But the truth is that the patients can bring a lot to the party. Let’s explore why. First, an MDs knowledge of any given disease is incomplete. With the rapid pace of medical discovery, it is virtually impossible for a doctor to be up to date with everything going on. Second, we need to admit that doctors generally do not practice evidence-based medicine. Experts like Intermountain Health’s Brent James have pointed out the high degree in variability with which virtually identical patients are treated. He uses terms like “regional medical mythology” in describing this lack of standardization.
But there is another factor to consider as well. Even if doctors can keep up with the latest scientific information and even if they assiduously try to apply it, the degree of variability among patients themselves makes it difficult to assume that the general statistics (think 5.5 months) apply to the particular case. Any probability distribution is, in fact, a distribution with tails (aka “outliers.”) One that is based on a relatively small number of cases is particularly subject to wide standard deviations. One that is based on emerging treatment technologies and approaches is even more subject to a lack of specificity. In short, a problem in medicine is that a statistic often gives the impression of precision when precision is lacking.
In this situation, there is another source of information for the doctor, someone who has an intense vested interest in success – the patient. Now, let’s admit that Dave was an outlier himself when it came to patient involvement. He is computer savvy and was indefatigable (yes, even with cancer) in searching out the latest about everything.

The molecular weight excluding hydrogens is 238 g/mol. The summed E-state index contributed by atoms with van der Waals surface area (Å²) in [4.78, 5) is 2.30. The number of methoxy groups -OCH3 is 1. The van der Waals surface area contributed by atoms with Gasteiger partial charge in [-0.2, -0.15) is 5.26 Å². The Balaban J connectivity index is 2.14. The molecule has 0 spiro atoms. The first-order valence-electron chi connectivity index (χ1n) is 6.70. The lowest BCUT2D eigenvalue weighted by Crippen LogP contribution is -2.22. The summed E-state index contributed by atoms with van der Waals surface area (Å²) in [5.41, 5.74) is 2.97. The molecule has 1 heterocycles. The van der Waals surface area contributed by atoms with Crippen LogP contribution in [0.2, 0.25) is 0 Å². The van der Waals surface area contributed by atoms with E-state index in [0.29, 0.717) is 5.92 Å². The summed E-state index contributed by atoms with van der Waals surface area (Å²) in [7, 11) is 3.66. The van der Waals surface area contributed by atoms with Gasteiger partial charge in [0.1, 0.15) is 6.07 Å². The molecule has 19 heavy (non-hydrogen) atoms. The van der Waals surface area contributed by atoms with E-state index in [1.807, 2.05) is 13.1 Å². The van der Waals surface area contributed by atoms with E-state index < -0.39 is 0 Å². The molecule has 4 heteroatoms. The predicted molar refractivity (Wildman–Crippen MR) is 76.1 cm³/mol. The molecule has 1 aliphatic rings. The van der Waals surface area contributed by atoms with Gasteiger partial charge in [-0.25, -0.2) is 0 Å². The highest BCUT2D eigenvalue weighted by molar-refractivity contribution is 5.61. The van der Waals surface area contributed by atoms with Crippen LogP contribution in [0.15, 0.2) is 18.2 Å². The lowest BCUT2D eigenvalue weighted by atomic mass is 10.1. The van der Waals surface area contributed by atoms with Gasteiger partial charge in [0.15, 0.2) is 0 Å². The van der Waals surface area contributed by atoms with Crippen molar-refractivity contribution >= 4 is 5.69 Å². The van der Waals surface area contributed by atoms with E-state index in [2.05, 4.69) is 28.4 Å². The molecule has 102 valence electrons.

But, as I have talked with dozens of other patients, it is apparent that they spend a lot of time exploring the web, participating in support groups, and talking with friends and families about their medical situations. When I have talked with doctors here, they are replete with stories about how a patient has helped them resolve difficult treatment decisions. Sometimes this happens because of technical information provided by patients. Often, though, it is because the patient has “inside” information about his or her own body that puts the doctor’s technical knowledge into a more immediate and precise context.
Dave’s story offers a dramatic exposition of the advances in cancer treatment that can turn an acutely fatal outcome into a long life. His more important story is how doctors and a patient working in partnership can learn from one another. His plan is to shift the balance of power in clinical settings into a true balance of power, one based on mutual knowledge, respect, and empathy.
I, for one, am glad that he was able to attend that reunion.
Paul F. Levy
President and CEO
Beth Israel Deaconess Medical Center
Changing Relationships and Changing Technology
Founder, The Health Care Blog
There’s a lot that’s unusual about Dave’s story – today. The interesting question is, what will make the best parts of this story commonplace?
There are two factors. One’s moving along fast, another isn’t.
The first is a key change in the doctor-patient relationship: participation. The easier availability of more information gives patients a chance to work better with their physicians – to be better educated, which lets the physician have a better time of it. Patients can have a better understanding of what their role is in their outcome. Dave got it in part by other patients helping to target his search; others are getting it from tracking their own personal health information. In any case patients today can know a lot more than a generation ago. And it’s already much easier than when Dave was sick in 2007. This part is moving fast.